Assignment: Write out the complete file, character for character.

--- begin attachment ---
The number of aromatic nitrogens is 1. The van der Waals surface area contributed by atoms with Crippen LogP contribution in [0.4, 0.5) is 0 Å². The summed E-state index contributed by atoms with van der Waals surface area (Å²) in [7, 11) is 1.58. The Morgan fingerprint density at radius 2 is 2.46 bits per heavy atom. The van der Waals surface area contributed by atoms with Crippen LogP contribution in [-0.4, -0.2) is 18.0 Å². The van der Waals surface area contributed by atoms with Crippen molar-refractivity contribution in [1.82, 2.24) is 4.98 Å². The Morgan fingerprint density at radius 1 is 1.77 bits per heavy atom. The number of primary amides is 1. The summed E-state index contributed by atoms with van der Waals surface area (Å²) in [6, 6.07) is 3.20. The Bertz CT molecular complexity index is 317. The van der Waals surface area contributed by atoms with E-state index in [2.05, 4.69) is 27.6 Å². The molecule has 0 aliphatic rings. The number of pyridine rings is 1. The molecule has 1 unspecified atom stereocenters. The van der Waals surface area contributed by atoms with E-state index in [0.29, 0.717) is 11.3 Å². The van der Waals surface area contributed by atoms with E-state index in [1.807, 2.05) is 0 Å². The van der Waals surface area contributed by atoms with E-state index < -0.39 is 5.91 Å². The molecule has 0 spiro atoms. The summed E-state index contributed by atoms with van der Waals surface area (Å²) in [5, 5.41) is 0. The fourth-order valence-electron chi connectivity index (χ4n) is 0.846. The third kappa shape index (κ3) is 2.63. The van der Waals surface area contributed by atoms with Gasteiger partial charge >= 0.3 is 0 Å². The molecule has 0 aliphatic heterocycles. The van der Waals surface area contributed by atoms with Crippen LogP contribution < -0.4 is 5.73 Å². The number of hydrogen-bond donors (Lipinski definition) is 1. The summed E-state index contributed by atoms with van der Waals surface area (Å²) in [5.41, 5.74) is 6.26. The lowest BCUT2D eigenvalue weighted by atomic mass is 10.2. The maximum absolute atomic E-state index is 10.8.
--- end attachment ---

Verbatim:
The number of aromatic nitrogens is 1. The van der Waals surface area contributed by atoms with Crippen LogP contribution in [0.4, 0.5) is 0 Å². The summed E-state index contributed by atoms with van der Waals surface area (Å²) in [7, 11) is 1.58. The Morgan fingerprint density at radius 2 is 2.46 bits per heavy atom. The van der Waals surface area contributed by atoms with Crippen LogP contribution in [-0.4, -0.2) is 18.0 Å². The van der Waals surface area contributed by atoms with Crippen molar-refractivity contribution in [1.82, 2.24) is 4.98 Å². The Morgan fingerprint density at radius 1 is 1.77 bits per heavy atom. The number of primary amides is 1. The summed E-state index contributed by atoms with van der Waals surface area (Å²) in [6, 6.07) is 3.20. The Bertz CT molecular complexity index is 317. The van der Waals surface area contributed by atoms with E-state index in [2.05, 4.69) is 27.6 Å². The molecule has 0 aliphatic rings. The number of pyridine rings is 1. The molecule has 1 unspecified atom stereocenters. The van der Waals surface area contributed by atoms with E-state index in [0.29, 0.717) is 11.3 Å². The van der Waals surface area contributed by atoms with E-state index in [1.807, 2.05) is 0 Å². The van der Waals surface area contributed by atoms with E-state index < -0.39 is 5.91 Å². The molecule has 0 spiro atoms. The summed E-state index contributed by atoms with van der Waals surface area (Å²) in [5, 5.41) is 0. The fourth-order valence-electron chi connectivity index (χ4n) is 0.846. The third kappa shape index (κ3) is 2.63. The van der Waals surface area contributed by atoms with Gasteiger partial charge >= 0.3 is 0 Å². The molecule has 0 aliphatic heterocycles. The van der Waals surface area contributed by atoms with Crippen LogP contribution < -0.4 is 5.73 Å². The number of hydrogen-bond donors (Lipinski definition) is 1. The summed E-state index contributed by atoms with van der Waals surface area (Å²) in [5.41, 5.74) is 6.26. The lowest BCUT2D eigenvalue weighted by atomic mass is 10.2. The maximum absolute atomic E-state index is 10.8.